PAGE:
Flashcards in Week 2- pharmacodynamics Deck (31):
Study of what drugs do to the body and how they do it.
Discuss the three phases of the dose-response curve.
Phase 1 – no measurable response
Phase 2 – increased dose increases response
Phase 3 – No further increase in response
Define maximal efficacy.
Largest effect which can be produced by a drug.
Define relative potency.
Amount of drug needed to produce an effect. A potent drug produces effects at low doses.
The binding of a drug to a receptor does what to body processes?
Turns processes on or off.
How does a cell membrane-embedded enzyme work?
Binding to the receptor on the cell membrane activates an enzyme inside the cell.
How do ligand-gated ion channels work?
Binding to the receptor on the cell membrane activates ion channels.
How do G protein-coupled receptors work?
Binding to the receptor activates the G protein which activates the effector.
Where are transcription factors found? How do they work?
On the DNA in the cell.
Activate transcription of messenger RNA to make protein.
Which type of receptor is the fastest?
Ligand-gated ion channels
Explain the simple occupancy theory of drug-receptor interaction.
The intensity of the response is determined by the number of receptors occupied.
The strength of attraction between drug and receptor.
Define intrinsic activity.
The ability of the drug to activate a receptor upon binding.
Drugs which bind to the receptor and mimic the action of endogenous regulatory molecules.
Explain the actions of full and partial agonists.
Full agonists have high intrinsic activity and produce a full effect. Partial agonists have a moderate intrinsic activity and produce a partial effect.
Drugs which bind to the receptor and block the action of endogenous regulatory molecules.
Explain the difference between competitive and noncompetitive antagonists.
Competitive antagonists bind reversibly, and a maximal response can be achieved by increasing the concentration of the agonist. Noncompetitive antagonists bind
irreversibly, and the maximal response cannot be achieved.
Explain up and down regulation.
Down regulation includes decreasing the number of receptors &/or response. Up regulation includes increasing the number of receptors &/or response.
List three receptorless drugs.
Antacids, antiseptics, saline laxatives.
Define the average effective dose (ED50).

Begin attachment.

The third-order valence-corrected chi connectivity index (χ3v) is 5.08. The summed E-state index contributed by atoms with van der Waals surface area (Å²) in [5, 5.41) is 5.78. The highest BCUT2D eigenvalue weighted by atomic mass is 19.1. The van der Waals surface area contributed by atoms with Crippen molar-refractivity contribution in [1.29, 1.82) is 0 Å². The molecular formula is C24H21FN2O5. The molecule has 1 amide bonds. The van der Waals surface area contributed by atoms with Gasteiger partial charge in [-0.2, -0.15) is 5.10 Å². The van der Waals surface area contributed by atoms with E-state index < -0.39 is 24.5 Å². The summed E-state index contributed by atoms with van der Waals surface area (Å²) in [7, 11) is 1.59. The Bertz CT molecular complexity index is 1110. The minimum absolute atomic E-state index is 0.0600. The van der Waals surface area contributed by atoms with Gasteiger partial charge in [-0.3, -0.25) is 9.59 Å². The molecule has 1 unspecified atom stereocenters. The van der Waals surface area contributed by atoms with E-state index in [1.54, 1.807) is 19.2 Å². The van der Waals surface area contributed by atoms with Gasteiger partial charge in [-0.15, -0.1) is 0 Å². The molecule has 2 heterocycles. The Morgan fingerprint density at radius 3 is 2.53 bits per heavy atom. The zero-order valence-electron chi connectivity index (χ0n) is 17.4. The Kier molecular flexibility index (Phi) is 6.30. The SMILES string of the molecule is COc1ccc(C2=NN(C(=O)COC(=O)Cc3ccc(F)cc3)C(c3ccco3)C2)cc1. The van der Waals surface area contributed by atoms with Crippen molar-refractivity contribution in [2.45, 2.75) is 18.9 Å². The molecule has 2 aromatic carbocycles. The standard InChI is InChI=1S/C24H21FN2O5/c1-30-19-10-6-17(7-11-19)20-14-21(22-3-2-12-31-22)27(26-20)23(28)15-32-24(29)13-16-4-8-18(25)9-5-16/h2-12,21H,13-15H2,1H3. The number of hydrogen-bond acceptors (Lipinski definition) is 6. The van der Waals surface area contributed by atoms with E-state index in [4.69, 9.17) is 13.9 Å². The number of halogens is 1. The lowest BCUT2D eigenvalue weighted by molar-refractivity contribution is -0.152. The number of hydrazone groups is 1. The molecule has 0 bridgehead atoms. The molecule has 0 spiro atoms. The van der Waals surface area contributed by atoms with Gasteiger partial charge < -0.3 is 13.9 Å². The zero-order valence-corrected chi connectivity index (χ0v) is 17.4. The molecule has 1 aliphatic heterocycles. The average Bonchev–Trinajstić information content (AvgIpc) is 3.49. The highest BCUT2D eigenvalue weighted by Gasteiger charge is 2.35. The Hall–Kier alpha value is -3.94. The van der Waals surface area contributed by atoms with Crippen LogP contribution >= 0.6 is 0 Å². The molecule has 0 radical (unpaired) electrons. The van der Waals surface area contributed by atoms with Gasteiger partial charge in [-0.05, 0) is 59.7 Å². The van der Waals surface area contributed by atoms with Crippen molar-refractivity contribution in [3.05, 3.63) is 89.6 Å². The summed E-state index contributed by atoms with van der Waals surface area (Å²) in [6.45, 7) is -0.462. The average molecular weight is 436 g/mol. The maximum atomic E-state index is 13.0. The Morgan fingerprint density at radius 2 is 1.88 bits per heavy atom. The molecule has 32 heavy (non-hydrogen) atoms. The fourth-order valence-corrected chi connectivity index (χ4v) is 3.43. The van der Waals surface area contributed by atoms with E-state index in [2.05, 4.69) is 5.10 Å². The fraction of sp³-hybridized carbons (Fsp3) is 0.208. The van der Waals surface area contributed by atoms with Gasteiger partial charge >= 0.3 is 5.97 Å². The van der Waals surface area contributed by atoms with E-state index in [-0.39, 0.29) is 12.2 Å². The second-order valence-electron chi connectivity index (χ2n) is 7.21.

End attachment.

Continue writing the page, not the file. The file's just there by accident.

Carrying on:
Dose producing a therapeutic response in 50% of the population.
Define the therapeutic index. Is a large index safer or more dangerous?
The ratio of the lethal dose to the average effective dose. Safer.
What is the relationship between the number of drugs a patient takes and the risk of drug-drug interactions?
The more drugs the patient takes, the higher the risk of drug-drug interactions.
List three types of drug-drug interactions.
Potentiative, inhibitory, unique.
How may laxatives affect absorption?
Laxatives can decrease absorption by increasing drug passage.
Decreasing cardiac output may do what to drug excretion?
Decrease drug excretion.
What organ system is responsible primarily for drug metabolism?
What happens to drug levels of drugs metabolized by the P450 system when the system is inhibited? Induced?
When metabolism is inhibited in the P450 pathway, drugs being metabolized by that pathway are not metabolized as rapidly and plasma drug levels increase. Conversely, when the system is induced, metabolism of those drugs occurs more rapidly, decreasing plasma drug levels.
What 4 processes happen with the induction of PGP (P-Glycoprotein)?
Decreased intestinal absorption, decreased fetal exposure, decreased brain exposure, increased elimination of drugs into bile or urine
Calcium may do what to the absorption of tetracycline?
How does grapefruit affect the absorption of drugs from the intestines?
How long does grapefruit exert this effect?
Grapefruit inhibits CYP3A4 metabolism in the intestinal wall for 72 hours, so more drug is absorbed.